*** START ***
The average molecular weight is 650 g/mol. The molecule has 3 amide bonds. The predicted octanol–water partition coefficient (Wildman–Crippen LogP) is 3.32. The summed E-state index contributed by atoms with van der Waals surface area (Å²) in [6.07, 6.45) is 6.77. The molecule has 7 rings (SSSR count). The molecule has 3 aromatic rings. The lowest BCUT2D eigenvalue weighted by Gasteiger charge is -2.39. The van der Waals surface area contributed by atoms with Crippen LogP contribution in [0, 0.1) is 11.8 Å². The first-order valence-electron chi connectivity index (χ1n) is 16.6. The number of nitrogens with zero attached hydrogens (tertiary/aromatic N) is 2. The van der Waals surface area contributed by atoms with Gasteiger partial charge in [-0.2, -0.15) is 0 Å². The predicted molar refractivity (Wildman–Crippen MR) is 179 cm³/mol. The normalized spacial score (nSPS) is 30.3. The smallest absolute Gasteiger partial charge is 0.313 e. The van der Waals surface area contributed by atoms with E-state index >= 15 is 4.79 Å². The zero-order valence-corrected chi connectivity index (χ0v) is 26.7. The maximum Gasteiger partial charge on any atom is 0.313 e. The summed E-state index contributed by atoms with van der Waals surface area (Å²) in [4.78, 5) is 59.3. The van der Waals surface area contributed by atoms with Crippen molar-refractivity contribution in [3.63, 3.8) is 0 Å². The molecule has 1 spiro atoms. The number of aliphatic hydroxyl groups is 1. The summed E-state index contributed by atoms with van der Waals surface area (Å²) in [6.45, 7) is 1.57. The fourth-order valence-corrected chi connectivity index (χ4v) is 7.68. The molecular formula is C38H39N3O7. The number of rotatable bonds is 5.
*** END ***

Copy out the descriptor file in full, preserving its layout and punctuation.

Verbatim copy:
The average molecular weight is 650 g/mol. The molecule has 3 amide bonds. The predicted octanol–water partition coefficient (Wildman–Crippen LogP) is 3.32. The summed E-state index contributed by atoms with van der Waals surface area (Å²) in [6.07, 6.45) is 6.77. The molecule has 7 rings (SSSR count). The molecule has 3 aromatic rings. The lowest BCUT2D eigenvalue weighted by Gasteiger charge is -2.39. The van der Waals surface area contributed by atoms with Crippen LogP contribution in [0, 0.1) is 11.8 Å². The first-order valence-electron chi connectivity index (χ1n) is 16.6. The number of nitrogens with zero attached hydrogens (tertiary/aromatic N) is 2. The van der Waals surface area contributed by atoms with Gasteiger partial charge in [-0.2, -0.15) is 0 Å². The predicted molar refractivity (Wildman–Crippen MR) is 179 cm³/mol. The normalized spacial score (nSPS) is 30.3. The smallest absolute Gasteiger partial charge is 0.313 e. The van der Waals surface area contributed by atoms with E-state index >= 15 is 4.79 Å². The zero-order valence-corrected chi connectivity index (χ0v) is 26.7. The maximum Gasteiger partial charge on any atom is 0.313 e. The summed E-state index contributed by atoms with van der Waals surface area (Å²) in [4.78, 5) is 59.3. The van der Waals surface area contributed by atoms with Crippen molar-refractivity contribution in [3.63, 3.8) is 0 Å². The molecule has 1 spiro atoms. The number of aliphatic hydroxyl groups is 1. The summed E-state index contributed by atoms with van der Waals surface area (Å²) in [6.45, 7) is 1.57. The fourth-order valence-corrected chi connectivity index (χ4v) is 7.68. The molecular formula is C38H39N3O7. The number of rotatable bonds is 5.